Don Bradman died at the age of 92, failing by 7. 94 in years what would have been his Test batting average. It has been one of the greatest regrets of my life that I never saw him play. The film clips that I have seen tell nothing of how he constructed an innings. Was it all systems go from the start? Or did he play himself in?

All those who watched him or played with and against him have been so awed by him that they cannot recall the details. Ironically, they are able to remember his failures in depth, there being few of them. His success was taken for granted.

I can pay no greater tribute to him than that he remained my cricketing hero long after I had outgrown hero-worship. When I was about five years old, I had started to collect clippings and photographs of Bradman and though I had given up doing so as I got older, there has always been for me, Bradman on one side and all the other players on the other side.

Bradman was in a category all his own. I am sure that the entire cricketing world will rise up to mourn the death of this greatest batsman ever. I can only add my tribute. When a person reaches the ripe old age of 92, one is not shocked when he passes on. And, therefore, not by shock but with immense sadness is how I reacted when I read of his death.

There was a time once when conquering Mount Everest seemed an unattainable goal. Sir Edmund Hillary and Tensing reached its peak. Man had looked at the moon and yearned to reach it. In the English language, to "cry for the moon" meant wanting the impossible. Yet the moon has been reached. Will there be another Bradman? Who can say? But not in the foreseeable future.

Arnold Toynbee, the historian has his "rhythm of history" theory which describes the fall and rise of civilizations as rout-rally-rout-rally. Something similar is happening in the one-day series in New Zealand. And as this column is being written, the series is tied two-all and when it appears in print, the final match will have started.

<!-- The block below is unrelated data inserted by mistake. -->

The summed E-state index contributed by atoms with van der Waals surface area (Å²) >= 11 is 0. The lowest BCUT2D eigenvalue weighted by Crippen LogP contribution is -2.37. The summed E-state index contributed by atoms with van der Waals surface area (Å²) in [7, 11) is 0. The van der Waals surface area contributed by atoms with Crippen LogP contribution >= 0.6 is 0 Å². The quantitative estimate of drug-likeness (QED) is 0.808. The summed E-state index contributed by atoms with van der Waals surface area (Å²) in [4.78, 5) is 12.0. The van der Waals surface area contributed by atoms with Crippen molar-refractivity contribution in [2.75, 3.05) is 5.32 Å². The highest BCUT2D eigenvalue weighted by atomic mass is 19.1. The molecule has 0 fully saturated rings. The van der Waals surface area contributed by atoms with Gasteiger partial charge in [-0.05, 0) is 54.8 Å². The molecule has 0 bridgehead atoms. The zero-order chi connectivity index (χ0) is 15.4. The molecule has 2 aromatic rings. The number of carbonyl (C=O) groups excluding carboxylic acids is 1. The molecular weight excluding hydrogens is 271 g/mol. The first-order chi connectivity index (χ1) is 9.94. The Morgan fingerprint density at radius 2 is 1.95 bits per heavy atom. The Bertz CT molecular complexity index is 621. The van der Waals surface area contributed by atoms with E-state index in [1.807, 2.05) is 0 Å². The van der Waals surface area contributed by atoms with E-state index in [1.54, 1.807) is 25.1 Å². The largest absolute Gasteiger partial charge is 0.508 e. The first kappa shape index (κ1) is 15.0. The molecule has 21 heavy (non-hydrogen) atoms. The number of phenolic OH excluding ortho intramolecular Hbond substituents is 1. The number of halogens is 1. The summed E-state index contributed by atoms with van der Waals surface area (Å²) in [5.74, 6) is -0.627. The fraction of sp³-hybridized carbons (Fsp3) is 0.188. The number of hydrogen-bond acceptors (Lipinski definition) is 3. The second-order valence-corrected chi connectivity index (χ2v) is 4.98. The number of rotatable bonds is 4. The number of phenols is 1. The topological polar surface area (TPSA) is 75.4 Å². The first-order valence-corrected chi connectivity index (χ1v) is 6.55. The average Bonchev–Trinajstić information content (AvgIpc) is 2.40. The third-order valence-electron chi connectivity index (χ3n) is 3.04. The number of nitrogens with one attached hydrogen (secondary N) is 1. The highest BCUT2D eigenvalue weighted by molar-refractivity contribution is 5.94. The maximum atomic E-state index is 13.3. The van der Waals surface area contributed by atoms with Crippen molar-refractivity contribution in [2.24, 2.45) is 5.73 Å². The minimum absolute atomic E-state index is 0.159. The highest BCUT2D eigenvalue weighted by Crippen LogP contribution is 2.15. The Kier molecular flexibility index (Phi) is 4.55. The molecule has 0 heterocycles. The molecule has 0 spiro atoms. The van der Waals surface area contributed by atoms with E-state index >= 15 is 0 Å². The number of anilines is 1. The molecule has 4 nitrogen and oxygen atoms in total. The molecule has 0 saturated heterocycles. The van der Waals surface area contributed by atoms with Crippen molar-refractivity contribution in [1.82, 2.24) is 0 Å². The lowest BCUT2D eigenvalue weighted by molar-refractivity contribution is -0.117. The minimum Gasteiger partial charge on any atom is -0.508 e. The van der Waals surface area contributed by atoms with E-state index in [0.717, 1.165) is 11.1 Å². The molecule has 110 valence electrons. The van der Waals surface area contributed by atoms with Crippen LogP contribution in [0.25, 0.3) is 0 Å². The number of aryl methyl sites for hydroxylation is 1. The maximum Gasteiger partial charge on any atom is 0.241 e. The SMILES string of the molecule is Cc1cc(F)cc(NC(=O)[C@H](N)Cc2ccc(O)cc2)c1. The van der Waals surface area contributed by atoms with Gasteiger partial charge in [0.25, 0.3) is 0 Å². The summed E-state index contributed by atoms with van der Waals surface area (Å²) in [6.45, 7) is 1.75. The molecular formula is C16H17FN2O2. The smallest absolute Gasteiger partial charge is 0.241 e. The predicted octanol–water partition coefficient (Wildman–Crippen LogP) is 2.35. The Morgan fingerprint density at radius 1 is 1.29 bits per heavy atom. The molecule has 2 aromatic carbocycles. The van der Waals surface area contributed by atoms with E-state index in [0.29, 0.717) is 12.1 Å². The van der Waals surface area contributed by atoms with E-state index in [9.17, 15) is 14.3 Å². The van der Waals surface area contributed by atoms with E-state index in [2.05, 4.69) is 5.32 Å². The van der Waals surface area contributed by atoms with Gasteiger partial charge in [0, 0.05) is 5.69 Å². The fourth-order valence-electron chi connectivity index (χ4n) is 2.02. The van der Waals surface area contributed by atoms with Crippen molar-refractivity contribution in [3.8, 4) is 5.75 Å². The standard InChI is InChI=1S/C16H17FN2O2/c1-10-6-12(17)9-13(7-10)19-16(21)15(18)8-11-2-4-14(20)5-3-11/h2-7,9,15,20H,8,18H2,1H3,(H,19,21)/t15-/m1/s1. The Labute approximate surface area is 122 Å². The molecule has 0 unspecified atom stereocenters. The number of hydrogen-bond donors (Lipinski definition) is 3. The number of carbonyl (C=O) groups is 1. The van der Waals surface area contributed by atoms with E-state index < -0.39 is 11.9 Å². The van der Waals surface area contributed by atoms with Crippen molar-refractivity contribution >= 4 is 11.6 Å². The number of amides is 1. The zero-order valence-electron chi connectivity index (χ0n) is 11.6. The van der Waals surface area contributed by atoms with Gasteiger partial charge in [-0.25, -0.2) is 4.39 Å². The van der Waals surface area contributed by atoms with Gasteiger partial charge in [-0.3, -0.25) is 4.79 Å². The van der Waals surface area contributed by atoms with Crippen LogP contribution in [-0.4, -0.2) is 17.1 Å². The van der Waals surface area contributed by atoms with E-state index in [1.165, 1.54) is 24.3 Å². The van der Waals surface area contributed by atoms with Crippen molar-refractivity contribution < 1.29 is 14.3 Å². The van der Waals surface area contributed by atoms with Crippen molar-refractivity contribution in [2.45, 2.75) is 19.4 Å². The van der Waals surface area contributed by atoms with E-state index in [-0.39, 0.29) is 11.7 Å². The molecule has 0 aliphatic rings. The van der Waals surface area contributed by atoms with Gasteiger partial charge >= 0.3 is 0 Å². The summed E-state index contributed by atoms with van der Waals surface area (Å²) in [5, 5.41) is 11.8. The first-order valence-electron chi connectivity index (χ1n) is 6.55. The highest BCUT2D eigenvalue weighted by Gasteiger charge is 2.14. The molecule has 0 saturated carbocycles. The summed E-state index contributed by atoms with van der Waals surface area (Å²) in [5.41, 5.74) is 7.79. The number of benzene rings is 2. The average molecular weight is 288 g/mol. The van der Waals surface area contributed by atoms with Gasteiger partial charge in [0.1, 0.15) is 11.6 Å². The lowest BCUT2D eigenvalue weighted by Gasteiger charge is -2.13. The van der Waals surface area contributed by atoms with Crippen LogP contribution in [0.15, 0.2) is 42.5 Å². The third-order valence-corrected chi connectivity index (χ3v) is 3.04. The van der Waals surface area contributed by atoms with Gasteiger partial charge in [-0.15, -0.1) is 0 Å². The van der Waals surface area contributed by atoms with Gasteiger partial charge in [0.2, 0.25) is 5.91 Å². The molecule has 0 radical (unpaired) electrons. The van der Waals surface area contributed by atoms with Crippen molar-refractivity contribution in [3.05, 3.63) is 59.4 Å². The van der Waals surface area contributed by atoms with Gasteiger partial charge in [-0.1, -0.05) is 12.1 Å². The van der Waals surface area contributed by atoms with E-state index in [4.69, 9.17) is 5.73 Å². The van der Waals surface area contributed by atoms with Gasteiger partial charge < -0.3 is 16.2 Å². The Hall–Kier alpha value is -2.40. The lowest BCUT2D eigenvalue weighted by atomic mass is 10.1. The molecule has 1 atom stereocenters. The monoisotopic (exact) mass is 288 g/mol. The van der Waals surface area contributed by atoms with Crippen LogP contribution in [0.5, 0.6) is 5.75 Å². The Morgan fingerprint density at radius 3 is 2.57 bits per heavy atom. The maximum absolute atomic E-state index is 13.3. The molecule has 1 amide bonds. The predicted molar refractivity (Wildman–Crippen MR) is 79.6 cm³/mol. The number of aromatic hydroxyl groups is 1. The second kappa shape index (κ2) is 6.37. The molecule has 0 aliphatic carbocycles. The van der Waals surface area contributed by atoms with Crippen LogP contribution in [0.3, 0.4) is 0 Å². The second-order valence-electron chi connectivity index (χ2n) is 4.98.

Normally, this would suggest that the two teams are so evenly matched that not even a tissue separates them. This is not the case for I find Pakistan's performance quite baffling. It alternates from soaring to the skies and plumbing to the depths. Not even the combined talents of Sherlock Holmes and Poirot can unravel the mystery why a team should be so consistently erratic. It is, as if, its unpredictability is predictable.

I want to write in particular about the Christchurch match which Pakistan lost by a thumping margin of 138 runs which in one-day cricket is a massive defeat. There were mistakes made that seemed elementary. One would have thought that by now Pakistan would have learnt its lesson. Pakistan played only five bowlers and a sixth option was not available despite there being some doubts about Azhar Mahmood's fitness.It was a day match and Pakistan won the toss and put New Zealand in on a perfect batting wicket, so perfect that New Zealand was able to amass 284 for five and Craig McMillan made 104 off 75 balls. Going into bat, Pakistan lost Saeed Anwar in the first over, a horribly loose shot and lo! and behold Azhar Mahmood came in as the pinch hitter.

Why disturb the batting order? And if it had to be, then it should have been Abdur Razzak. Imran Nazir was out first ball, hooking, knowing that a trap had been set for him. But even worse Inzamam-ul- Haq had a groin injury but came in to bat all the same. The match for all intents and purposes had been lost by then. Yet he plodded on at the wicket, far from healing the injury, aggravating it. No matter what spin one would like to put on it, it was a failure of team management. Quite frankly I am at a loss for words and I'll leave it at that.

When teams visit the subcontinent and this includes Sri Lanka, there is much bitching about the wickets but when teams from the subcontinent visit other countries they are expected to accept uncomplainingly the wickets they are required to play on. A home team will prepare wickets to suit its strength and not its opponents strength. Australia and England will get spinning wickets in India and Sri Lanka and not fast, bouncy tracks. There is no bench-mark for Test wickets and what is sauce for the goose is sauce for the gander.

There have also been complaints about the umpiring in Sri Lanka and Nasser Hussain seems to be badly done for. But England should know that it was Pakistan that had recommended to the ICC that there should be "neutral" umpires at both ends and countries like England failed to support Pakistan at the ICC. Perhaps, this time round, it will be England who will propose to the ICC that there should be "neutral" umpires at both ends!

In fact, there should be "neutral" umpires for the One-day Internationals as well. We should try and minimise the carping. I was glad to see Hanumant Singh, the match-referee for the Sri Lanka- England series take a tough line against Graeme Hick for showing open dissent against the umpire's decision. The code of conduct applies to all players and not just players from the subcontinent.